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Page last updated at 06:19 GMT, Friday, 15 October 2010 07:19 UK
Today: Friday 15th October

There are signs that the US and Nato are softening their stance on peace talks between the Afghan government and the Taliban. The government says it is going to spend extra £7bn helping poor children. And how Britain won and lost its place as the world's leading aircraft manufacturer.

To speed up the loading time for this running order, we have replaced the audio with links. To hear the reports, interviews and discussions, just click on the links.

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Business news with Nick Cosgrove: HSBC's head of research Bronwyn Curtis outlines the expectations from China's next five-year-economic plan due to be discussed later today. And our Friday boss is Vineet Nayar of Indian IT firm HCL Technologies.

US Secretary of State Hillary Clinton has raised concerns over the scale of the UK government's planned defence spending cuts. Journalist Robert Fox analyses US scepticism over Europe's commitment to the Nato defence strategy.

Heart surgery should no longer be carried out on children at the John Radcliffe hospital in Oxford, according to an official review. Leslie Hamilton, who took part in the review, outlines the problems at the hospital.

Business news with Nick Cosgrove.

The Metropolitan police has been criticised over its handling of rape investigations. The BBC's June Kelly examines whether the re-organisation of the Met police's way it investigates sex attacks has been successful.

Afghanistan's Peace Council says Nato countries have softened their attitude to talks between the Afghan government and the Taliban. Diplomatic correspondent Bridget Kendall analyses whether negotiations are likely to go ahead.

The sports news with Russell Fuller.

The Scottish National Party is holding a second day of its conference in Perth. Deputy first Minister Nicola Sturgeon outlines the party's economic policies and whether the financial crash has altered their desire for independence.

Paper review.

What did a day of Tweeting from the Greater Manchester Police tell the public about the work it does? Sir Hugh Orde of the Association of Chief Police Officers examines whether the experiment has increased public sympathy for the police.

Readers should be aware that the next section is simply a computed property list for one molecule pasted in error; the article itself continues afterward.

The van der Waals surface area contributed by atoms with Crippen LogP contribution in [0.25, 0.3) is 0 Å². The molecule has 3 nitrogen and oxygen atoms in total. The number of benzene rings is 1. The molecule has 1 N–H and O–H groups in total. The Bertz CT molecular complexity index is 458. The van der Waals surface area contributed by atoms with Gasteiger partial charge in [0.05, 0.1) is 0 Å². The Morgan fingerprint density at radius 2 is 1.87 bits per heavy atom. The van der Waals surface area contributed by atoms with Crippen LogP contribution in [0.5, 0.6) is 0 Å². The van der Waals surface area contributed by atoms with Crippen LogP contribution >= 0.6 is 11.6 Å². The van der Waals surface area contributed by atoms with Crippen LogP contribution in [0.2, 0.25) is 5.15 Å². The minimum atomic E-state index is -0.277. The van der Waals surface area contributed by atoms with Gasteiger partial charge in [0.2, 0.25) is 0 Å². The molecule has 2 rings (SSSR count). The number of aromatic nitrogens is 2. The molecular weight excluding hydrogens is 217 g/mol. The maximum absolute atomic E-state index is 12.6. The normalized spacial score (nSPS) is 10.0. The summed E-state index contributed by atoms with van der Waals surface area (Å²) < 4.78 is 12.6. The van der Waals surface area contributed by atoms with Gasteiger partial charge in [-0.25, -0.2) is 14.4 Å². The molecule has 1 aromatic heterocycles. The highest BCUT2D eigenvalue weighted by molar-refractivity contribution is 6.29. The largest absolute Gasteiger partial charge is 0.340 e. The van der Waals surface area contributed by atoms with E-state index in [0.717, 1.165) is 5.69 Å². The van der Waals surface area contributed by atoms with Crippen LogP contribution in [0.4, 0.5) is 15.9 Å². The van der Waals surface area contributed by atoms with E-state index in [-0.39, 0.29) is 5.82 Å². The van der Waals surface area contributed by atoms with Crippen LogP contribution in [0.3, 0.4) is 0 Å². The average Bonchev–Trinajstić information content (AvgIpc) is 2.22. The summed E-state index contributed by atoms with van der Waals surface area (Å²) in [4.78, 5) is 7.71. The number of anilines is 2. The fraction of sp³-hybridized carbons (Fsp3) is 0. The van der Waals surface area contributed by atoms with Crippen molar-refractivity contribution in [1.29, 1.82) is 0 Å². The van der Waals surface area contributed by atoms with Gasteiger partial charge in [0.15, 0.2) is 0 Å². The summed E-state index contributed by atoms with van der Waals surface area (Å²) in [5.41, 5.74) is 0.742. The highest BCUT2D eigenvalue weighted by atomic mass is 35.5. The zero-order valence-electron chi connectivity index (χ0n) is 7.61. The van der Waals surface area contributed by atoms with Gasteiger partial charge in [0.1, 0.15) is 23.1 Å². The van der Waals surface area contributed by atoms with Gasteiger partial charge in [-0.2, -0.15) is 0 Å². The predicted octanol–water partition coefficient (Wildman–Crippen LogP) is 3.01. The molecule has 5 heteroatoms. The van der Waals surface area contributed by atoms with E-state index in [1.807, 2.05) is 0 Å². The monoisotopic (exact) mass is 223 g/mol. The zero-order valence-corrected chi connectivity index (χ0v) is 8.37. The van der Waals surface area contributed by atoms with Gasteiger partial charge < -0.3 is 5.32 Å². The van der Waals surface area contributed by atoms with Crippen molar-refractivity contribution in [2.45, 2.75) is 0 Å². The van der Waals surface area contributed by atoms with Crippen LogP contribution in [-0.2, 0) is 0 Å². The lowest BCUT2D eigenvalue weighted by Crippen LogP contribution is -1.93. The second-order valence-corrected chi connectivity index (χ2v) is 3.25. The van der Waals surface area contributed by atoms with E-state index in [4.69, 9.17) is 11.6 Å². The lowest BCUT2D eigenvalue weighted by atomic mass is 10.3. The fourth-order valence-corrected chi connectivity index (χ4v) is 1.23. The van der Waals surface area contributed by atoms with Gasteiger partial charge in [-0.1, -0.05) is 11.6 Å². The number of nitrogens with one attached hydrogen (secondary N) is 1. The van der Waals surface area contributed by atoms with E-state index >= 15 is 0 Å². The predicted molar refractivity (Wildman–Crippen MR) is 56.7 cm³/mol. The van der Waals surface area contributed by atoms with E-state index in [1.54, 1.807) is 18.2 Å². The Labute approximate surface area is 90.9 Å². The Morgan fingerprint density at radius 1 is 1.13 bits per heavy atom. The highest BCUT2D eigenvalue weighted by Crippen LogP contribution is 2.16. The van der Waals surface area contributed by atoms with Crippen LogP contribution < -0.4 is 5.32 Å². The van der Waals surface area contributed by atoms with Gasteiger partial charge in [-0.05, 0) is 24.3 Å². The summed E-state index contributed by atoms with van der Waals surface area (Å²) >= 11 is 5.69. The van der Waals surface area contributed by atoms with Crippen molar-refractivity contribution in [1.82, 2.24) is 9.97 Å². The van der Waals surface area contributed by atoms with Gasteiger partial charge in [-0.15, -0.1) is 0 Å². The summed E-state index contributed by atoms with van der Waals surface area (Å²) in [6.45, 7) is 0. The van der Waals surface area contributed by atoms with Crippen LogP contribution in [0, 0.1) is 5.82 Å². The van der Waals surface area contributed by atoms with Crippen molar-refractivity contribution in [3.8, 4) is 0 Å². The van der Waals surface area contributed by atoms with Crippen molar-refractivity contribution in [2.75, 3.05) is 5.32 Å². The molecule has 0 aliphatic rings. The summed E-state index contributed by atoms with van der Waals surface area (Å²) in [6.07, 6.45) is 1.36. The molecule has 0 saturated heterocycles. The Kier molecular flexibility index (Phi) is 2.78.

Thought for the Day with Lord Harries of Pentregarth, Gresham Professor of Divinity.

Deputy Prime Minister Nick Clegg is expected to argue in a speech later today that the way the government tackles the deficit will be "a test of the character of the coalition". He explains how his party views the coalition's notion of fairness.

There are signs that the US and Nato are softening their stance on peace talks between the Afghan government and the Taliban. Nato's Senior Civilian Representative Mark Sedwill outlines the organisation's position.

Today is a crucial day for the future of Liverpool Football Club. Business editor Robert Peston analyses whether RBS is likely to put the football club into administration. And Rogan Taylor of the Liverpool University examines the football club business model.

The sports news with Russell Fuller.

US Secretary of State Hilary Clinton has expressed concern over the amount Britain is planning to spend on its military. Anthony Cordesman, of the Centre for Strategic and International Studies, outlines how the US views Britain's military spending cuts.

Politicians have taken to using the idea of fairness at almost every available opportunity. John Humphrys spoke to a focus group of people from a variety of backgrounds to find out what fairness means to them.

Business news with Nick Cosgrove.

In the period immediately after the Second World War, Britain led the world in designing and building jet aircraft. Author James Hamilton-Paterson and former air chief marshal Sir Michael Knight discuss the lost heyday of British aircraft engineering.


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